Whether the neighborhood is new to you or not, it is less known to the toddlers. Go for a walk. Don’t have an agenda or any place to be. Just walk and see what interests your toddlers. “The first time I did this with our fifteen-month-olds, they were interested in the colored covers for the gas pipes on the sidewalk, so we found more and talked about colors,” shares Erin Buhr, M.Ed., author of Little Walks, Big Adventures: 50+ Ideas for Exploring with Toddlers. “On another walk, they were fascinated by acorns and pinecones, so we collected a bunch and brought them home."
As you prepare to go on your walk, talk with the children about where you are going. Mention things you might see along the way.
Bring along wipes, bags for collecting items that interest the children, paper and pencil to write down the children’s questions and observations, and a camera to record your adventure.
If you surrounding area is unsafe for walking, consider pushing a large stroller to a location better suited for toddler explorations and then letting little ones jump out to walk and explore.
For children who have difficulty walking, include them by bringing a paraprofessional or teacher’s aide to push their wheelchairs or pull them in a wagon as other children walk.
When you head out the door, comment on the weather, sounds you hear, and anything else that captures your or the children’s attention.
As you walk, pay close attention to what the children are looking at or listening to. Come alongside them and explore with them.
Pay attention to time and distance. Don’t wander too far and then have to struggle home with tired, crabby children.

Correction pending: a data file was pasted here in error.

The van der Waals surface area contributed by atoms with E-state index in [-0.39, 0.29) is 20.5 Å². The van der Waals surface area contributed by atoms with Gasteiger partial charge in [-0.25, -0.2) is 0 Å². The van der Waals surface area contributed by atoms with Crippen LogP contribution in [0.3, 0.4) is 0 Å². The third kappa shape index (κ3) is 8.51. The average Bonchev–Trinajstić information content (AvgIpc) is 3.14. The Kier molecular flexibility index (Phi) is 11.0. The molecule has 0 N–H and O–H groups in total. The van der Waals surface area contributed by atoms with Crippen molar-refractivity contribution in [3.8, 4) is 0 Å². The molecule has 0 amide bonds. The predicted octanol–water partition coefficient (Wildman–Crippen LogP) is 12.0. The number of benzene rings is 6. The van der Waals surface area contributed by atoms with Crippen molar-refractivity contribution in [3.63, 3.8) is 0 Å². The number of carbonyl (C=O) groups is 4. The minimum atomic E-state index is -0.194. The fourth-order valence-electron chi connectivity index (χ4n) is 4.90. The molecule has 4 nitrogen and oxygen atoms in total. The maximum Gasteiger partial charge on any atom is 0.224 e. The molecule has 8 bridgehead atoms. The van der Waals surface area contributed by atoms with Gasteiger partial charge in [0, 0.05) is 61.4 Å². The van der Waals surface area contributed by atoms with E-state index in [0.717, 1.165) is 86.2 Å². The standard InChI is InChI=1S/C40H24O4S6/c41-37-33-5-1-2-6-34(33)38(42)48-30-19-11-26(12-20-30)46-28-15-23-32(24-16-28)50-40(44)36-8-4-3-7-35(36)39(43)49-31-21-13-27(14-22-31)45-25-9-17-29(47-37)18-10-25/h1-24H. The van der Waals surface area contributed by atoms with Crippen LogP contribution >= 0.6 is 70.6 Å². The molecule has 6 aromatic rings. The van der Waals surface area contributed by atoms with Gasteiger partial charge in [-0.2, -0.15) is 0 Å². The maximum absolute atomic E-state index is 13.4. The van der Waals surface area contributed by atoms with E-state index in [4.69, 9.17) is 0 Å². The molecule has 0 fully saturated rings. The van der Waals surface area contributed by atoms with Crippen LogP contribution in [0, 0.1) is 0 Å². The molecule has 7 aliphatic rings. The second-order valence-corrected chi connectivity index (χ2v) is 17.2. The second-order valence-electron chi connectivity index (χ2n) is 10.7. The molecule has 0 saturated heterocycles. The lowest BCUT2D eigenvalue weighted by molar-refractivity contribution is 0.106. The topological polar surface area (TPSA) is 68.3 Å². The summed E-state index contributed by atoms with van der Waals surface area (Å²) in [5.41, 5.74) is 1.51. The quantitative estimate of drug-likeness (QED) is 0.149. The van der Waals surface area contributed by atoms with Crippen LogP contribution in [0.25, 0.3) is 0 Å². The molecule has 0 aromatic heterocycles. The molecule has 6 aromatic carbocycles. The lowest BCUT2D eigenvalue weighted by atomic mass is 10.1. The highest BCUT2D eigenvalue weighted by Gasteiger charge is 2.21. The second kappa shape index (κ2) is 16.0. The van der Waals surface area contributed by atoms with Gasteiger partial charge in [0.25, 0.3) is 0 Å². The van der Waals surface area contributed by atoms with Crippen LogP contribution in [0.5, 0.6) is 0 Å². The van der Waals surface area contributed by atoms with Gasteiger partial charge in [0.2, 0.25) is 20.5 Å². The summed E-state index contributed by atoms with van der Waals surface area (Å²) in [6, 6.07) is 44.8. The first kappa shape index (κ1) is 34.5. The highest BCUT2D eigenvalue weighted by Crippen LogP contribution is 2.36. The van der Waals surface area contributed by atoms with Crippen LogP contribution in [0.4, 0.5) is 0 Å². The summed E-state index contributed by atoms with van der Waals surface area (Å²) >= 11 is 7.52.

Make a Book about Your Walk
Making a book of your trip anywhere is an easy and fun way to continue talking about your adventures long after they are through. This activity would work for every adventure included in Little Walks, Big Adventures: 50+ Ideas for Exploring with Toddlers.
- Glue Stick
- 3-hole punch and rings or yarn and ribbon
- Index cards of card stock
- Clear contact paper (optional)
- Scissors (adult use)
What to Do
- Take photos of your walk—especially the parts that interest your toddlers.
- Print the photos
- Make a book by gluing the photos t index cards or card stock
- Label each page using a marker
- For durability, cover each page with clear contact paper
- Use a hole punch and rings or yarn or ribbon to bind the pages into a book.
- Look through this book as often as you like to remind your toddlers about the adventure. This repetition will help further their vocabulary learning when you discuss what you saw together in the neighborhood.
Little Walks, Big Adventures offers 50+ great ideas for taking toddlers on explorations in your local community. While you walk, young children will have rich opportunities for learning new vocabulary and developing cognitive, language, math, and motor skills—not to mention the excellent exercise and fresh air theyʼll be getting. The book is divided into four main adventure topics following common toddler interests: Home and Community, Our World, Vehicles and Animals. Within each theme there are thirteen adventures, each with corresponding activities. The adventures are intended for toddlers roughly aged fifteen to thirty-six months of age an all developmental abilities. Throughout the book there are tips to make these adventures and ideas accessible for the different abilities and special needs of children in this age group.